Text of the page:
Summary: Part two of a five-part worship series "Share The Gospel."

How to Lead a Soul to Christ Part 2

“Elijah was a human being, even as we are. He prayed earnestly that it would not rain,

and it did not rain on the land for three and a half years. 18 Again he prayed, and the heavens gave rain,

and the earth produced its crops. 19 My brothers and sisters, if one of you should wander from the truth

and someone should bring that person back, 20 remember this: Whoever turns a sinner from the error of their way will save them from death and cover over a multitude of sins.” James 5:17-20

Intro: Today we continue the worship series on “How to Lead a Soul to Christ.”

The most important thing you can do as a Christian is to have a spiritual conversation with someone who is lost.

Soul winning is the greatest work in the world.

God has entrusted each of us…,

Every believer has this God given incredible privilege and responsibility to lead a soul to Christ.

We start by asking our self the question…

Do I really care? Am I concerned for where others are in their condition with God?

Do I have compassion and do I care that the world is lost.

What am I willing to do in order for me to be a condition so that I can Lead Souls to Christ.

Last week I began to teach you five simple steps to learn and use

when talking to someone about becoming Christian

The first one was can you take the bible and “Show The Need For Salvation?”

A few years ago I did a lot of Substitute teaching at a Middle School.

There was a student named Susan who came into school every day downcast and always complaining

about having a headache or stomach ache or some other physical illness.

By talking to her she began to open up a little more day by day.

I soon learned that that this girl’s mother had had a massive heart attack about a year earlier

and her father lived in a nearby town with a new girlfriend.

Susan had no contact with her father;

she said they don’t get along.

After several conversations,

I discovered that Susan was worried that her mom would have another heart attack

and that there would be no one left to care for her and her younger brother.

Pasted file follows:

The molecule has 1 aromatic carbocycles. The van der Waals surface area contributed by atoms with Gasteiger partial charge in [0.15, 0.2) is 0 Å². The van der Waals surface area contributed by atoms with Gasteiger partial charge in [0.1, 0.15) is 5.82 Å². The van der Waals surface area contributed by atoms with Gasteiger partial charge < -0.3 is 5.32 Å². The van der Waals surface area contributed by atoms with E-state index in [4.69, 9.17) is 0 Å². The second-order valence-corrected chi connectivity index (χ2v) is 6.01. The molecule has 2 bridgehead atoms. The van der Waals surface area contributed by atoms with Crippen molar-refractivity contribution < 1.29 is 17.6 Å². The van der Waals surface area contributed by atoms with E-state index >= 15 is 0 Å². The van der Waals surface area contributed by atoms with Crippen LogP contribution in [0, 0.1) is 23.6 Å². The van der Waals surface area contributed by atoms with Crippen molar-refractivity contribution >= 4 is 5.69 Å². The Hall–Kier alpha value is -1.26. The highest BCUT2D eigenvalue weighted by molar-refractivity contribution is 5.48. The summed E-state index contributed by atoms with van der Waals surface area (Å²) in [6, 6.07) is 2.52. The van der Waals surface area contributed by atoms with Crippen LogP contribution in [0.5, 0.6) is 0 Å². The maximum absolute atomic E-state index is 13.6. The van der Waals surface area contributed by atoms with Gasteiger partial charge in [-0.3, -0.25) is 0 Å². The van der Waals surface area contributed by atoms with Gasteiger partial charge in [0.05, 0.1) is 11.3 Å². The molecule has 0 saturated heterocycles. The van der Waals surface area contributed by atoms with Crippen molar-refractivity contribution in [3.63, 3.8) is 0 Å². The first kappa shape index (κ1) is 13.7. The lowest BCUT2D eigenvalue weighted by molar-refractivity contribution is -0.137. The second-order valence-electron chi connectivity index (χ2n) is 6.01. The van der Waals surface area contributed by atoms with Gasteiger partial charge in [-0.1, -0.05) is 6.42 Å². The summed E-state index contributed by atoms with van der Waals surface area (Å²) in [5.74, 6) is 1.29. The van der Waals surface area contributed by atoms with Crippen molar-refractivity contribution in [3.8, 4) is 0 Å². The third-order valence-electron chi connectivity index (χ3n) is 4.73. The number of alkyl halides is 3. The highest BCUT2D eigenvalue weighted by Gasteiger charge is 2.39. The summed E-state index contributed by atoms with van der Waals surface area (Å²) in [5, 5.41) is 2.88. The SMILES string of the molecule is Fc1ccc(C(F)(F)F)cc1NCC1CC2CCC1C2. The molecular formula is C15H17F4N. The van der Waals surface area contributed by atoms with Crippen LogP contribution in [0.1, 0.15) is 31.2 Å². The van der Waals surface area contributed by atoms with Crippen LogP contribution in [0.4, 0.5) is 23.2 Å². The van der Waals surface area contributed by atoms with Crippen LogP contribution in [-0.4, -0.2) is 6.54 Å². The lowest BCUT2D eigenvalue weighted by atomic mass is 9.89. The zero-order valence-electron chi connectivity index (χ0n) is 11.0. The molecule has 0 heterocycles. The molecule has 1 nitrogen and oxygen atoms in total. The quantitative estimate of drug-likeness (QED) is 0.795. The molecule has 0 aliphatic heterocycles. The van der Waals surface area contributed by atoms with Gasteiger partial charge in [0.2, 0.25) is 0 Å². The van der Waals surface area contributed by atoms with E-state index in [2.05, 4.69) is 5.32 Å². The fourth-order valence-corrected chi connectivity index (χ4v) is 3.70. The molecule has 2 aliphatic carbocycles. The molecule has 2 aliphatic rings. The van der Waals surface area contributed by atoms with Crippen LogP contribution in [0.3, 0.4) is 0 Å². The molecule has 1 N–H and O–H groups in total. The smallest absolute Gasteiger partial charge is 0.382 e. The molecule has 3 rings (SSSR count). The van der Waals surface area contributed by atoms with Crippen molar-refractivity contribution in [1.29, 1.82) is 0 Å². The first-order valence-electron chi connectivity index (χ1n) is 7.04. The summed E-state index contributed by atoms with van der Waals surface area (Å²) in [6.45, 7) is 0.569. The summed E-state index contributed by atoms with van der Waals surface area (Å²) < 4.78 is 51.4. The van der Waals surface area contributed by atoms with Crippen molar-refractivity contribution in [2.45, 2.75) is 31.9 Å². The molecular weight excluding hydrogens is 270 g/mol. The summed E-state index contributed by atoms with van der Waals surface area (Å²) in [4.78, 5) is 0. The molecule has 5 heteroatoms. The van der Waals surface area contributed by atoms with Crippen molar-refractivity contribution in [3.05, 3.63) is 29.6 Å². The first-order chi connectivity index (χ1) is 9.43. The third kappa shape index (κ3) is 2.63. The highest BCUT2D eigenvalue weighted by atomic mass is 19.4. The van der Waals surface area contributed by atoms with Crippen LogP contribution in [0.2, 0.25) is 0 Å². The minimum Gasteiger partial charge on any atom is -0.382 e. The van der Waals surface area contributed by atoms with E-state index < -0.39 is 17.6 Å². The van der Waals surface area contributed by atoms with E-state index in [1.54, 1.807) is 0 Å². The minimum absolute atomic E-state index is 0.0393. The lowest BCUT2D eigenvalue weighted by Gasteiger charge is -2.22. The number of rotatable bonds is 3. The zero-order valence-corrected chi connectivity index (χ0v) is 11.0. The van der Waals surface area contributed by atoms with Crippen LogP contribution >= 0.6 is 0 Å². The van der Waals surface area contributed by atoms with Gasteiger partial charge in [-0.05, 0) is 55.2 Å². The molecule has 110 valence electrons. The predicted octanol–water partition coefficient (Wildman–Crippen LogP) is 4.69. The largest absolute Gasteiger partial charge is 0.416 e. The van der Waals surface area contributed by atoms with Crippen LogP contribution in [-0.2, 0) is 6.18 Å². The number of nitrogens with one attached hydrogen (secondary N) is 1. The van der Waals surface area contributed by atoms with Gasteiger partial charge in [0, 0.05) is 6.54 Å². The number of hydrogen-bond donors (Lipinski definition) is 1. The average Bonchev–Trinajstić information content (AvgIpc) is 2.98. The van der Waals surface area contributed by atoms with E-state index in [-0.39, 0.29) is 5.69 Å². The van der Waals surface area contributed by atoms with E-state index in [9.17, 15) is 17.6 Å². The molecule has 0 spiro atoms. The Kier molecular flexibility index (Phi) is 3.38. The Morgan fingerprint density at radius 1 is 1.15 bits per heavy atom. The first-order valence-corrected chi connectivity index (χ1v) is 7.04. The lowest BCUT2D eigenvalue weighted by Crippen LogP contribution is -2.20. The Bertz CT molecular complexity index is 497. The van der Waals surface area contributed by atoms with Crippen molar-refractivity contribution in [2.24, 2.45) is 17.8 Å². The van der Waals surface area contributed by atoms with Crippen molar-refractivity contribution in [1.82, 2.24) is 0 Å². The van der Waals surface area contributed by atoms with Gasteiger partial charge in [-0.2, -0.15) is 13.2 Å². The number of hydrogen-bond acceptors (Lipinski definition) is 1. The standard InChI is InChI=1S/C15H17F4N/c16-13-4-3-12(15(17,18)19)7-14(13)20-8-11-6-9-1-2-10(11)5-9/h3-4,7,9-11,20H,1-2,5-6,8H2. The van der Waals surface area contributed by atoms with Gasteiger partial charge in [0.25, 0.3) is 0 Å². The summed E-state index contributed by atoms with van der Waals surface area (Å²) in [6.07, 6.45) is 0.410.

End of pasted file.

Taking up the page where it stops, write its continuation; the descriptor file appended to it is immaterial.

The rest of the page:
I spent a lot of time trying to encourage Susan.

There are many ways to share the Gospel.

Most people don’t want to admit they are a sinner.

Just saying you are a sinner and need Christ is harsh and critical.

Good presentation of the Gospel begins with concern and compassion.

There are all kinds of ways to have a conversation about God and eternal life.

Get out your sermon notes: write this down. Last week: “Show The Need For Salvation?”

Today we are going to talk about…

II. Share the Gospel

Can you take the bible and Share the Gospel?

Let’s start with the mind frame that we step into the world with everyday.

The word evangelism is scary.

Some people don’t like evangelism because they think it is too pushy.

The book of James emphasizes faith in action.

remember this: Whoever turns a sinner from the error of their way will save them from death

and cover over a multitude of sins.” James 5

Belief is more than just reading the Gospel

The body of believers are the hands and feet of the Gospel.

Faith and trust are actions not merely something read and thought about.

A lot of people believe that you need seminary or some type of advanced training to do it.

There is general belief that there is a church on every corner

There is a pastor for every church

So some believe there is no need for activities, especially those of going out to spread Christianity.

But this is what United Methodist believe. This is our heritage. This is our Tradition.

This is what you sign up for by being a Methodist.

John Wesley teaches us four primary contexts of ministry:

Field preaching, Methodist Societies, Class meetings, and Individual Visitation.

Through field preaching early Methodist preachers and lay people took the Gospel to the people.

Field preaching was not limited to fields,

but also occurred in homes,

town squares,


coal mines,

any place a non-church going crowd could gather.

Though John Wesley initially resisted the idea,

introduced to him by George Whitefield, it took on greater and greater importance in Methodism.

For Wesley, field preaching became the primary means by which

“God is found of them that sought him not.”[1]

Think about what Wesley is saying. “God is found of them that sought him not.”[1]

One of the challenges in the church today is how do we take the Gospel to those who show no interest in it.

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